Allan: Nepal Outreach Part 1 - from Kathmandu to Damak

MANY a time, it is in plenty and comfort that we see the lack. There is so much to share about the outreach to Nepal and this is the first part of a series.

The concept was a short term outreach of a Filipino team going out to Nepal for exposure while sharing God’s love and blessings. This was an optional requirement for those who finished the Lay Minister’s Training of 2016 in the Cathedral of the Resurrection.

Searching for a cross culture outreach brought out the countries of Nepal, Laos, Cambodia and Vietnam. Prayers led us to consider Nepal since she is still experiencing internal displacement caused by the killer earthquake last April 25, 2015. Based on 2016 reports about 600,000 Nepalese are still in temporary shelters.

There were ten women in our team. Julia and Dorothy Pucay, Rose Marie Dulnuan, Rufina Balanon, Llamana Pio, Feliza Ronquillo, Rhoda Maguinsay, Nellie Diego, Sister Satty and myself. We raised our own travel funds, but the Soroptimist International gave the fund for the women’s conference, backpacks and scholarship grant.

The preparations were all done quickly and sudden decisions were made during the month before takeoff, leaving things at home and packing bags for the outreach. Unfortunately, two people who signed up were not able to come. Team took personal items including school supplies, dental kits, clothes, Cordillera tokens as part of the things to be given away.

The dawn of June 5, our team together with Pastor Lazarus left Kathmandu, passing through the winding mountain roads of Dhulikhel and the flat Terrai lands. The women sang songs, chatted and napped along the way. There was a time when the thunderstorm of cats, dogs and elephants came incessantly, rains and fog produced a zero visibility in the winding road and everyone became quiet. I was sleeping at that time and was awakened briefly when we hit a bump in the rain, before I went back to sleep. When I finally woke up, we were already near the place where lunch was served.

The rain was tempering, so one by one shielded by an umbrella, jumping over pools of water and running towards the restaurant where we had Nepali Khana. The place was a regular stop over where a plate of Dhal, Bhat, curry, subji and pickles was handed over. Lazarus, Dorothy, Aunty Julia and I decided to add mutton to the meal. Servers refill should one need more. It was a pleasant new experience to the team but Nellie decided not to eat and got a cucumber salad instead.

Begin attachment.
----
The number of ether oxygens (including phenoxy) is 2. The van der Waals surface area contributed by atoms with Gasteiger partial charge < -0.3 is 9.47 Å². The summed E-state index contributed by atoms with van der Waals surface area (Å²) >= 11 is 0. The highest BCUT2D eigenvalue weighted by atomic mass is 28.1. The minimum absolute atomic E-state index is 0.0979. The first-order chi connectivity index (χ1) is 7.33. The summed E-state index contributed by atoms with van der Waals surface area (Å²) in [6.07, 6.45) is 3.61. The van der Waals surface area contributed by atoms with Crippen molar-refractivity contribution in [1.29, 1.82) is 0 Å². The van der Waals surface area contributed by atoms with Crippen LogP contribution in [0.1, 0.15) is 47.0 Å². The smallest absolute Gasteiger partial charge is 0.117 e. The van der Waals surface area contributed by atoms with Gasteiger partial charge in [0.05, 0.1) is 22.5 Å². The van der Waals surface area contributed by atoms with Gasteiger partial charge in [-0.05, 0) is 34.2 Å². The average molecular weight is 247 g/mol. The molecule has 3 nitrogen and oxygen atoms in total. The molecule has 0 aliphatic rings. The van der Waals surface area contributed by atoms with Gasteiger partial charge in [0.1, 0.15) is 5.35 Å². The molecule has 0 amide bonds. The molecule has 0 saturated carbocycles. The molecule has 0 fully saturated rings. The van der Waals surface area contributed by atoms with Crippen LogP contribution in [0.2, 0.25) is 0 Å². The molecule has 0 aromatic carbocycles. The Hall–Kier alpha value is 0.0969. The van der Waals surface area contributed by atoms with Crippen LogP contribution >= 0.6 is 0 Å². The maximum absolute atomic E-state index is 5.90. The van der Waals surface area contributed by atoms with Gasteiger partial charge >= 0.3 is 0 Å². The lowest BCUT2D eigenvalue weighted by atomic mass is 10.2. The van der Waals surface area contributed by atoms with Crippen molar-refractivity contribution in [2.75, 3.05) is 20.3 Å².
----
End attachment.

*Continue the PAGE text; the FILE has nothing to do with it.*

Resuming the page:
By late afternoon we reached our destination and the van owned by Ganesh, brought us to Kamakshya Hotel in Damak 10. The hotel is a four story building with air conditioned rooms and fan rooms. Hotel has restaurant on the ground floor, a 24 hour front desk service and a security guard during night time. I was amazed because what used to be open spaces 20 years ago have been filled with buildings of all sorts.

The summer project targeted the school children living in shelters in Bhaktaphur and the women of Jhapa District. Jhapa was where the United Nations High Commissioner for Refugees housed the eight refugee camps for over 100,000 displaced Bhutanese in the 1980s.

Refugees remained in the camps for more than two decades before they were assimilated in United States of America, Canada and Europe in the recent past. According to the locals, the refugee camps are no longer operational as there are merely 700 families living there.

Women in Nepal are still marginalized despite the reforms introduced by government and non-government organizations, basically because it challenges culture and belief systems. Poverty and ignorance led a sizable number of girls and women from Jhapa and Bardiya district of Nepal to be trafficked and sold into the white slavery, crossing the border to India. The small sleepy towns of Damak, Birtamode, Itahari have now become bustling towns with foreign influence.

No longer are they pure Nepali products and design but now we having hotels, restaurants, household appliances, electronic shops and many foreign influenced establishments. With mixed emotions, I beheld Damak after seventeen years; the progress is in leaps crushing boundaries.

Pastor Lazarus and I met with Tila, the woman leader who organized the women’s conference. I first met Pastor Lazarus in Damak in the late 1990’s; he became my translator and interpreter.

He came to study in International School of Theology Manila and when he finished went back to base in Kathmandu where he heads a church and a non-government organization.

The next part of the story will be the Women’s Conference in Damak.
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